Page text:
I thought that I might like to return to dressmaking this year. In my teenage years, I made a lot of my own clothes, but that desire slowly waned because I had a number of fashion disasters that did not encourage me to continue; my french seams and the fit were just fine, but the fabric colours I chose made me look ghastly. I became discouraged.
Feeling brave (and a little bit desperate to try to replace a favourite work top), I bought a handful of sewing patterns in the Christmas and New Year sales. Thanks to
age maturity, I am a little more confident about the clothes that suit me, and I plan to play it safe with colours and fabrics that I know I wear. To avoid fashion disasters, I am also doing something a little unusual: I am taking my husband with me to veto my crazier ideas when I go to buy dressmaking fabrics.
To start, I chose a very simple shift dress pattern, McCall’s M6102. The pattern says it can be sewn in an hour, but it takes mere mortals like me that long just to hand stitch a hem. It took me longer than one hour.
It is, however, so simple that it requires neither buttons nor zips. I just pull it on over my head. By necessity, therefore, it is a bit loose, but I wanted a comfortable and cool linen shift for the summer heat. Because the linen is white, I fully lined it with a soft cotton voile to minimise transparency.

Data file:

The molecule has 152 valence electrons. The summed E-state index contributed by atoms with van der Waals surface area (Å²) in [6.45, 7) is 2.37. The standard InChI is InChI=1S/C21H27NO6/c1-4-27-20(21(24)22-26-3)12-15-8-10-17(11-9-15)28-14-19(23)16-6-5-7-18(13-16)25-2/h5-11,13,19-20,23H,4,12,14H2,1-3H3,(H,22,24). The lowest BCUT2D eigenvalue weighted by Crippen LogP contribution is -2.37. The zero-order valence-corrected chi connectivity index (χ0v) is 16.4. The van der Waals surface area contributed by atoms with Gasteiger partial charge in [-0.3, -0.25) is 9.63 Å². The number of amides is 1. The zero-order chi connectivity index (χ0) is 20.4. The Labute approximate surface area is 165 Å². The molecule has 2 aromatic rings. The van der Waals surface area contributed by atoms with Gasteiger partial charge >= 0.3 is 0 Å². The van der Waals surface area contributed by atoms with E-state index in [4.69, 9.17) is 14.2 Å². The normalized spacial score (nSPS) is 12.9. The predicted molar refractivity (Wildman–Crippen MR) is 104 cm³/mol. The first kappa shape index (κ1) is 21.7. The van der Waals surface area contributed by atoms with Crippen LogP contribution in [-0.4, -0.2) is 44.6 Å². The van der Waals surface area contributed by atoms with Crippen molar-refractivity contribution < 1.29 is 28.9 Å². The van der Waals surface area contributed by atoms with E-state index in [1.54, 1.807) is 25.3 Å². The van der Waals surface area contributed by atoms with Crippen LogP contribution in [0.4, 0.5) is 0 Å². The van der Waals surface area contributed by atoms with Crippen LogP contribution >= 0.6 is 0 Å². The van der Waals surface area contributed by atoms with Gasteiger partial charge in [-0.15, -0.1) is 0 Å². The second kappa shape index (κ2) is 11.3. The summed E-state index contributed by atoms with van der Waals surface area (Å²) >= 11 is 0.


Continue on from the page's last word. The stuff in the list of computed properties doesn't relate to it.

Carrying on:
Hubby’s help at Fabulous Fabrics was vital. I knew I wanted a printed linen. I eyed a gorgeous floral fabric longingly; he pointed out that it did not suit me, and I bought the spotted linen instead. Teamwork.
As I was cutting out the dress, I realised that I had enough fabric to make a top too, so I cut out New Look 6344 at the same time. I knew if I left the fabric for later, it would be forgotten in my mountain of UFOs or cupboard of shame. What a deal: a dress and a top from 2.2 metres of 135-centimetre wide fabric!
I am now feeling much braver about making my own clothes again, but two questions still puzzle me:
- Are the spots on my dress navy or black? I have peered at them and peered at them …
- Why do I pronounce voile like toile or voila and not like toil?
If the spots are navy, I made a complete fashion faux pas by wearing it with black shoes today. As for voile, I have checked my dictionary and both pronunciations are listed, but why am I such a rebel when it seems that everyone else says it differently?
I am still on the hunt for the perfect fabric to replace my favourite silk blouse for work.